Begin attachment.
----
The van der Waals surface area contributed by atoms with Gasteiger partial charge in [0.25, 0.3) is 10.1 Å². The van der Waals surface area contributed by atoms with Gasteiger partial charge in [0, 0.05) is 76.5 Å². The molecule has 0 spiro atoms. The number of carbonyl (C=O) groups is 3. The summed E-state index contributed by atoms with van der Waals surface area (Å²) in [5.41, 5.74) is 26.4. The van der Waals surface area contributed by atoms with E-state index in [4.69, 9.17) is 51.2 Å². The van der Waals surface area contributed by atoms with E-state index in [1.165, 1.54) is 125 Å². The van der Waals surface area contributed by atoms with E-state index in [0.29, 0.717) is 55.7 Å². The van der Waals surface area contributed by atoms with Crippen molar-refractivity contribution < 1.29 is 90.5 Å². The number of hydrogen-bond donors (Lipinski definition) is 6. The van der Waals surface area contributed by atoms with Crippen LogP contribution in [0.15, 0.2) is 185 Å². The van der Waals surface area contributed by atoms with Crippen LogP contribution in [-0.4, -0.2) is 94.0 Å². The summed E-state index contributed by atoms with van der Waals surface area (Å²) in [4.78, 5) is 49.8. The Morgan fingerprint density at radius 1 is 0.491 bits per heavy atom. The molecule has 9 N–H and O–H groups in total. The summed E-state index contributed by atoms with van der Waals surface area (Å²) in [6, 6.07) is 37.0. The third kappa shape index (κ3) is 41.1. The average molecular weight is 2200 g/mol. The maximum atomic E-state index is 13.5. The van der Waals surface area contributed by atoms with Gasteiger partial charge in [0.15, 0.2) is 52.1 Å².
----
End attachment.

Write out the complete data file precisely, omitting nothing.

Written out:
The van der Waals surface area contributed by atoms with Gasteiger partial charge in [0.25, 0.3) is 10.1 Å². The van der Waals surface area contributed by atoms with Gasteiger partial charge in [0, 0.05) is 76.5 Å². The molecule has 0 spiro atoms. The number of carbonyl (C=O) groups is 3. The summed E-state index contributed by atoms with van der Waals surface area (Å²) in [5.41, 5.74) is 26.4. The van der Waals surface area contributed by atoms with E-state index in [4.69, 9.17) is 51.2 Å². The van der Waals surface area contributed by atoms with E-state index in [1.165, 1.54) is 125 Å². The van der Waals surface area contributed by atoms with E-state index in [0.29, 0.717) is 55.7 Å². The van der Waals surface area contributed by atoms with Crippen molar-refractivity contribution < 1.29 is 90.5 Å². The number of hydrogen-bond donors (Lipinski definition) is 6. The van der Waals surface area contributed by atoms with Crippen LogP contribution in [0.15, 0.2) is 185 Å². The van der Waals surface area contributed by atoms with Crippen LogP contribution in [-0.4, -0.2) is 94.0 Å². The summed E-state index contributed by atoms with van der Waals surface area (Å²) in [4.78, 5) is 49.8. The Morgan fingerprint density at radius 1 is 0.491 bits per heavy atom. The molecule has 9 N–H and O–H groups in total. The summed E-state index contributed by atoms with van der Waals surface area (Å²) in [6, 6.07) is 37.0. The third kappa shape index (κ3) is 41.1. The average molecular weight is 2200 g/mol. The maximum atomic E-state index is 13.5. The van der Waals surface area contributed by atoms with Gasteiger partial charge in [0.15, 0.2) is 52.1 Å².